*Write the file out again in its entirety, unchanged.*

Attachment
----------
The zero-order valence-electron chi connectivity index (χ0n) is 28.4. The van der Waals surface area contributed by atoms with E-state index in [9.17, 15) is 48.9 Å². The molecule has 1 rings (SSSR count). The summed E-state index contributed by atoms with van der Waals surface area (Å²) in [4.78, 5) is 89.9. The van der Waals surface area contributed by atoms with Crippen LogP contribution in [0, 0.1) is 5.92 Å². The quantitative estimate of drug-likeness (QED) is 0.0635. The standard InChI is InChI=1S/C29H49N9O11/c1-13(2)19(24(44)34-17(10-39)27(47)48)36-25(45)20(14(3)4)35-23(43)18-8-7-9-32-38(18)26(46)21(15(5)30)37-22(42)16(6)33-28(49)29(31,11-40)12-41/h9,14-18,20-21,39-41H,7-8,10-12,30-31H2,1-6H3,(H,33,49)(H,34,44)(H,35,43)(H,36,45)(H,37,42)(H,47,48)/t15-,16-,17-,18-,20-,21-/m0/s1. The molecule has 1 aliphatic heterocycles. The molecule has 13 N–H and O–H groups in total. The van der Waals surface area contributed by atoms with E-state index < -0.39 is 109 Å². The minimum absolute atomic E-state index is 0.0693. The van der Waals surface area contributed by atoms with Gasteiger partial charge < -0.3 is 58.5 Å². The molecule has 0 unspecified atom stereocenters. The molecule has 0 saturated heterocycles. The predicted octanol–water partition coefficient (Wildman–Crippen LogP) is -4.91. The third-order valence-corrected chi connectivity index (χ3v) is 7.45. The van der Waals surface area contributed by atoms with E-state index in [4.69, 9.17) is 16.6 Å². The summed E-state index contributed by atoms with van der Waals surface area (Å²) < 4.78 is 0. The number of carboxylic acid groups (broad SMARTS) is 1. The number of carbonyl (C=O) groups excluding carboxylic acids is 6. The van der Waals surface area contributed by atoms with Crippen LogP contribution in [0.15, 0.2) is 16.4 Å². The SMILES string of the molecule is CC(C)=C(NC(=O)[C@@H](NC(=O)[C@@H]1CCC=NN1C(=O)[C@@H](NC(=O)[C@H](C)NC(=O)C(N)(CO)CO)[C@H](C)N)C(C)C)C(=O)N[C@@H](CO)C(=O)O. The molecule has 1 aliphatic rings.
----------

The zero-order valence-electron chi connectivity index (χ0n) is 28.4. The van der Waals surface area contributed by atoms with E-state index in [9.17, 15) is 48.9 Å². The molecule has 1 rings (SSSR count). The summed E-state index contributed by atoms with van der Waals surface area (Å²) in [4.78, 5) is 89.9. The van der Waals surface area contributed by atoms with Crippen LogP contribution in [0, 0.1) is 5.92 Å². The quantitative estimate of drug-likeness (QED) is 0.0635. The standard InChI is InChI=1S/C29H49N9O11/c1-13(2)19(24(44)34-17(10-39)27(47)48)36-25(45)20(14(3)4)35-23(43)18-8-7-9-32-38(18)26(46)21(15(5)30)37-22(42)16(6)33-28(49)29(31,11-40)12-41/h9,14-18,20-21,39-41H,7-8,10-12,30-31H2,1-6H3,(H,33,49)(H,34,44)(H,35,43)(H,36,45)(H,37,42)(H,47,48)/t15-,16-,17-,18-,20-,21-/m0/s1. The molecule has 1 aliphatic heterocycles. The molecule has 13 N–H and O–H groups in total. The van der Waals surface area contributed by atoms with E-state index < -0.39 is 109 Å². The minimum absolute atomic E-state index is 0.0693. The van der Waals surface area contributed by atoms with Gasteiger partial charge < -0.3 is 58.5 Å². The molecule has 0 unspecified atom stereocenters. The molecule has 0 saturated heterocycles. The predicted octanol–water partition coefficient (Wildman–Crippen LogP) is -4.91. The third-order valence-corrected chi connectivity index (χ3v) is 7.45. The van der Waals surface area contributed by atoms with E-state index in [4.69, 9.17) is 16.6 Å². The summed E-state index contributed by atoms with van der Waals surface area (Å²) < 4.78 is 0. The number of carboxylic acid groups (broad SMARTS) is 1. The number of carbonyl (C=O) groups excluding carboxylic acids is 6. The van der Waals surface area contributed by atoms with Crippen LogP contribution in [0.15, 0.2) is 16.4 Å². The SMILES string of the molecule is CC(C)=C(NC(=O)[C@@H](NC(=O)[C@@H]1CCC=NN1C(=O)[C@@H](NC(=O)[C@H](C)NC(=O)C(N)(CO)CO)[C@H](C)N)C(C)C)C(=O)N[C@@H](CO)C(=O)O. The molecule has 1 aliphatic rings.